Final thought: I’m curious. A “borrow” at some point but I’m not rushing to the library for it.

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Results: All in all, B&N didn’t do too bad with this one. I already one own, would buy another, borrow 2 and skip only one. I’d say those odds are pretty good.

What do you think? Any of these titles strike you? Or have you read any great grown up books lately?
Let me know below!

Big Kids’ Table: Something Old & Something New

big kids' table - adult fiction feature on rather be reading

How often do you research authors you read and liked a long time ago? For me, not so much. Unless I happen to see a familiar name, I don’t actively seek them out. But after two authors who I once loved so fiercely made their way on my radar again, I decided to take a look back and see what was new with some of my old favorites.

Today is a “double the pleasure” sort of post. On one hand, you are getting a highly recommended backlist title and on the other, a newer or upcoming book that might strike your fancy. I hope you enjoy the list as much as I enjoyed putting it together!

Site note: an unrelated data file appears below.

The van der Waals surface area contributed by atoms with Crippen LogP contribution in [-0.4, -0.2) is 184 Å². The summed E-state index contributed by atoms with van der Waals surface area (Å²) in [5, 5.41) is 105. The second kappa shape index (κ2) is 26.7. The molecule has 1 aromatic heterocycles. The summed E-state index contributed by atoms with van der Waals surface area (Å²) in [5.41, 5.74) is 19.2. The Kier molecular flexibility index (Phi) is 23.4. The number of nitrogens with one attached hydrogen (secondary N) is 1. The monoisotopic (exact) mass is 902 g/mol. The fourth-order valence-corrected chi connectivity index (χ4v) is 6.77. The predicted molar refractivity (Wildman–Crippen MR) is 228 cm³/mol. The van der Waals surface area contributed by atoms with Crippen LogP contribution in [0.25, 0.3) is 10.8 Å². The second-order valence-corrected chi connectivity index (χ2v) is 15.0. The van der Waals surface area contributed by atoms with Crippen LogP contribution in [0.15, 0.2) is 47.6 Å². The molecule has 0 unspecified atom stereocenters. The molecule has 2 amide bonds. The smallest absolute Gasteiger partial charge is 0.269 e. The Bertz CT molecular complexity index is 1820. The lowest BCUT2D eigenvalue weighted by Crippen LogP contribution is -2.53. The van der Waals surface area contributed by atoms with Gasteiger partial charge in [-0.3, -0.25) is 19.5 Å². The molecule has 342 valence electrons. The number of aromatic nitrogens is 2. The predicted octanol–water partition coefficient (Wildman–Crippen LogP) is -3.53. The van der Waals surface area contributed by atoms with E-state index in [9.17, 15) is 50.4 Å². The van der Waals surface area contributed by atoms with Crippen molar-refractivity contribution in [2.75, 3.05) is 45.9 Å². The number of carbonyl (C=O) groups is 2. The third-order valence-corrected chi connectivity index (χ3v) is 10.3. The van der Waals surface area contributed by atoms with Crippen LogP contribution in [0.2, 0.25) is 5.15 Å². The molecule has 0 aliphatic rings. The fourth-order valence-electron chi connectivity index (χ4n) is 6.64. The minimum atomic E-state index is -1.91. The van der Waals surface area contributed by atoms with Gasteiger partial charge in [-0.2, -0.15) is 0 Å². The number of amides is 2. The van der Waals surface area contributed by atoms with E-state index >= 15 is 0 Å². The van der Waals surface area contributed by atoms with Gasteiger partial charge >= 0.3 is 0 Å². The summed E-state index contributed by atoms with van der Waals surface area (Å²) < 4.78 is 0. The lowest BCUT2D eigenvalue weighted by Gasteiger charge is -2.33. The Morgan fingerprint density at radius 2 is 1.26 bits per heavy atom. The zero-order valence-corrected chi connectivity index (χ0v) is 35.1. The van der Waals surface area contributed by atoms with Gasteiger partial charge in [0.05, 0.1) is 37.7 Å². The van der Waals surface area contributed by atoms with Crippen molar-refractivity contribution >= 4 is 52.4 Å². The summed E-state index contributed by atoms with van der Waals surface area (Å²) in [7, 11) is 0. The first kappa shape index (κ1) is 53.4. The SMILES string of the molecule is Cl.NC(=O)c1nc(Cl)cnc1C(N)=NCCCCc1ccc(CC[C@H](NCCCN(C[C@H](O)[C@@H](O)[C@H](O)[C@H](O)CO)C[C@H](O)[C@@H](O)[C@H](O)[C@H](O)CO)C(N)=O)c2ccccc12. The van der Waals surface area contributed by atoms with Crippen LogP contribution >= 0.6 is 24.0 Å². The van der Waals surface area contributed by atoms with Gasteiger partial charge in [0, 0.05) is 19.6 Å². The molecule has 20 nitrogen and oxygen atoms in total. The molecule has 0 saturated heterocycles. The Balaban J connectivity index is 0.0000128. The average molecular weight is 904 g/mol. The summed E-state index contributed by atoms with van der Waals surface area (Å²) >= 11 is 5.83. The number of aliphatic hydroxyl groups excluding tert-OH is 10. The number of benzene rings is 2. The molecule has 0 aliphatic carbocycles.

Anna Quindlen

Book I Loved: Rise & Shine | New Title: Still Life With Bread Crumbs (1/2014)

Anna Quindlen Big Kids Table Book Picks

I actually lent Rise & Shine to Magan many moons ago. It’s a strong story about family, sisters, different paths and it really resonated with me. (I have no idea why I picked it up at first. Paperback table?) I haven’t read a Quindlen since but her newest is about a photographer who hits tough times and escapes her life in NYC for a quieter one in a cabin. Sign me up!

Carole Radziwill

Book I Loved: What Remains (memoir) | New Title: The Widow’s Guide to Sex and Dating (2/2014)

Carole Radziwill Big Kids Table Book PIcks

I remember reading What Remains waiting in line for a musical at Disney’s Animal Kingdom one summer. I had sweat rolling down my back and tears rolling down my cheeks. It was a moment. What Remains is Carole’s memoir about her marriage soon to be cut short by cancer, and her friendship with JFK Jr. and Carolyn Bessette. (Carole’s husband was JFK’s cousin.) It’s a beautiful book about endearing unexpected tragedy in a short period of time, and it’s stayed with me all of these years. (Tip: the eBook is under 10 dollars — go buy it!) This year, Carole released her fiction debut: The Widow’s Guide to Sex and Dating. It sounds semi-autobiographical but I’m interested to see what she can do in this genre. (And someone compared her to Joan Didion, who is my writing idol! Big deal.)